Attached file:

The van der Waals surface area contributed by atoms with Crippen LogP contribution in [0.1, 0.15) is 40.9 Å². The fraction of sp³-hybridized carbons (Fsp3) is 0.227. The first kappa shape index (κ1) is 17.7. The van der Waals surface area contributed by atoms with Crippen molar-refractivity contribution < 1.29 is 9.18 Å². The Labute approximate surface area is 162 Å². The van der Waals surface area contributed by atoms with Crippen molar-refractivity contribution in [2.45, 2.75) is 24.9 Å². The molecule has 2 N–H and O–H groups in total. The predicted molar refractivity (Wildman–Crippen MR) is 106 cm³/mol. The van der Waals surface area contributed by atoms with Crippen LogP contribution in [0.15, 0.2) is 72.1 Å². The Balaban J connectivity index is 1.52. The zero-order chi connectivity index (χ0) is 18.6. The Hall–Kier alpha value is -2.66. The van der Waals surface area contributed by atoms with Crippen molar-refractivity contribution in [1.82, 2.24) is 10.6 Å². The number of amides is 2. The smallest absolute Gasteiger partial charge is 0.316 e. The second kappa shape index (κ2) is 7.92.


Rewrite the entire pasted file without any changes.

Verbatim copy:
The van der Waals surface area contributed by atoms with Crippen LogP contribution in [0.1, 0.15) is 40.9 Å². The fraction of sp³-hybridized carbons (Fsp3) is 0.227. The first kappa shape index (κ1) is 17.7. The van der Waals surface area contributed by atoms with Crippen molar-refractivity contribution < 1.29 is 9.18 Å². The Labute approximate surface area is 162 Å². The van der Waals surface area contributed by atoms with Crippen molar-refractivity contribution in [2.45, 2.75) is 24.9 Å². The molecule has 2 N–H and O–H groups in total. The predicted molar refractivity (Wildman–Crippen MR) is 106 cm³/mol. The van der Waals surface area contributed by atoms with Crippen LogP contribution in [0.15, 0.2) is 72.1 Å². The Balaban J connectivity index is 1.52. The zero-order chi connectivity index (χ0) is 18.6. The Hall–Kier alpha value is -2.66. The van der Waals surface area contributed by atoms with Crippen molar-refractivity contribution in [1.82, 2.24) is 10.6 Å². The number of amides is 2. The smallest absolute Gasteiger partial charge is 0.316 e. The second kappa shape index (κ2) is 7.92.